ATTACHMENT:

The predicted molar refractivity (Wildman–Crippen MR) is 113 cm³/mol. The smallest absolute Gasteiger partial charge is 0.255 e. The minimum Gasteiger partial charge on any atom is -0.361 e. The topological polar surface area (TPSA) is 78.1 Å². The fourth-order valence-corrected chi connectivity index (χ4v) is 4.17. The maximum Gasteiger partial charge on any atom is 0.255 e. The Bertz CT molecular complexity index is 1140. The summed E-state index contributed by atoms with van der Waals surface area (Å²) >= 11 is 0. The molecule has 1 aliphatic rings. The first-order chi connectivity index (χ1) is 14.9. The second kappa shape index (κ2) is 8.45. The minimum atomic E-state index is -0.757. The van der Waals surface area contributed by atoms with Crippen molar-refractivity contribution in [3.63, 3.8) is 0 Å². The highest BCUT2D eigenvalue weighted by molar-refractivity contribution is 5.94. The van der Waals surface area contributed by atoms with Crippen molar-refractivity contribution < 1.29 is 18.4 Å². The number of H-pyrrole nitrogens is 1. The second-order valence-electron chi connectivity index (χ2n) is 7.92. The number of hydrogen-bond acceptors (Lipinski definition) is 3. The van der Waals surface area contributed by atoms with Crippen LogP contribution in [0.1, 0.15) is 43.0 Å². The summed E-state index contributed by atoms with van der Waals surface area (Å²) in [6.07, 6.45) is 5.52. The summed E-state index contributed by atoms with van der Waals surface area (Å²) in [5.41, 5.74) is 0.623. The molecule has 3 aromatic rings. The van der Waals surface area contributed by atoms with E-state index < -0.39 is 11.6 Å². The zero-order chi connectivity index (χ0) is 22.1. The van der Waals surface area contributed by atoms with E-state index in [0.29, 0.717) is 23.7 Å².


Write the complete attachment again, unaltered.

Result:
The predicted molar refractivity (Wildman–Crippen MR) is 113 cm³/mol. The smallest absolute Gasteiger partial charge is 0.255 e. The minimum Gasteiger partial charge on any atom is -0.361 e. The topological polar surface area (TPSA) is 78.1 Å². The fourth-order valence-corrected chi connectivity index (χ4v) is 4.17. The maximum Gasteiger partial charge on any atom is 0.255 e. The Bertz CT molecular complexity index is 1140. The summed E-state index contributed by atoms with van der Waals surface area (Å²) >= 11 is 0. The molecule has 1 aliphatic rings. The first-order chi connectivity index (χ1) is 14.9. The second kappa shape index (κ2) is 8.45. The minimum atomic E-state index is -0.757. The van der Waals surface area contributed by atoms with Crippen molar-refractivity contribution in [3.63, 3.8) is 0 Å². The highest BCUT2D eigenvalue weighted by molar-refractivity contribution is 5.94. The van der Waals surface area contributed by atoms with Crippen molar-refractivity contribution < 1.29 is 18.4 Å². The number of H-pyrrole nitrogens is 1. The second-order valence-electron chi connectivity index (χ2n) is 7.92. The number of hydrogen-bond acceptors (Lipinski definition) is 3. The van der Waals surface area contributed by atoms with Crippen LogP contribution in [0.1, 0.15) is 43.0 Å². The summed E-state index contributed by atoms with van der Waals surface area (Å²) in [6.07, 6.45) is 5.52. The summed E-state index contributed by atoms with van der Waals surface area (Å²) in [5.41, 5.74) is 0.623. The molecule has 3 aromatic rings. The van der Waals surface area contributed by atoms with E-state index < -0.39 is 11.6 Å². The zero-order chi connectivity index (χ0) is 22.1. The van der Waals surface area contributed by atoms with E-state index in [0.29, 0.717) is 23.7 Å².